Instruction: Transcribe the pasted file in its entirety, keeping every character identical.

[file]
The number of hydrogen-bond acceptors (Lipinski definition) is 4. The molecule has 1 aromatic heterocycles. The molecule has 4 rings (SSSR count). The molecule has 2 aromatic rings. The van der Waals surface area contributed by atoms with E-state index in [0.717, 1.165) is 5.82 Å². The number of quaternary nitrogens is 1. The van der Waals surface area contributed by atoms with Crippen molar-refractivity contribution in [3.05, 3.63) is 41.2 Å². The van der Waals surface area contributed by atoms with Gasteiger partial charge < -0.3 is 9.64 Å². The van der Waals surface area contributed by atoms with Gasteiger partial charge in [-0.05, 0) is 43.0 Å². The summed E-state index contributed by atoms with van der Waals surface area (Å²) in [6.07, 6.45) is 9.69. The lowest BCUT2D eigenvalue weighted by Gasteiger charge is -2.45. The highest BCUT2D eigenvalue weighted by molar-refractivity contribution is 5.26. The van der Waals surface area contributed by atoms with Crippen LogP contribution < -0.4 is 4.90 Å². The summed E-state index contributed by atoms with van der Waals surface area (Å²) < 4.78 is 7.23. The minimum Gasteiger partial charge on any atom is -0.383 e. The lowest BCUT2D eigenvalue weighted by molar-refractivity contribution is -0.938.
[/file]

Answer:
The number of hydrogen-bond acceptors (Lipinski definition) is 4. The molecule has 1 aromatic heterocycles. The molecule has 4 rings (SSSR count). The molecule has 2 aromatic rings. The van der Waals surface area contributed by atoms with E-state index in [0.717, 1.165) is 5.82 Å². The number of quaternary nitrogens is 1. The van der Waals surface area contributed by atoms with Crippen molar-refractivity contribution in [3.05, 3.63) is 41.2 Å². The van der Waals surface area contributed by atoms with Gasteiger partial charge < -0.3 is 9.64 Å². The van der Waals surface area contributed by atoms with Gasteiger partial charge in [-0.05, 0) is 43.0 Å². The summed E-state index contributed by atoms with van der Waals surface area (Å²) in [6.07, 6.45) is 9.69. The lowest BCUT2D eigenvalue weighted by Gasteiger charge is -2.45. The highest BCUT2D eigenvalue weighted by molar-refractivity contribution is 5.26. The van der Waals surface area contributed by atoms with Crippen LogP contribution < -0.4 is 4.90 Å². The summed E-state index contributed by atoms with van der Waals surface area (Å²) < 4.78 is 7.23. The minimum Gasteiger partial charge on any atom is -0.383 e. The lowest BCUT2D eigenvalue weighted by molar-refractivity contribution is -0.938.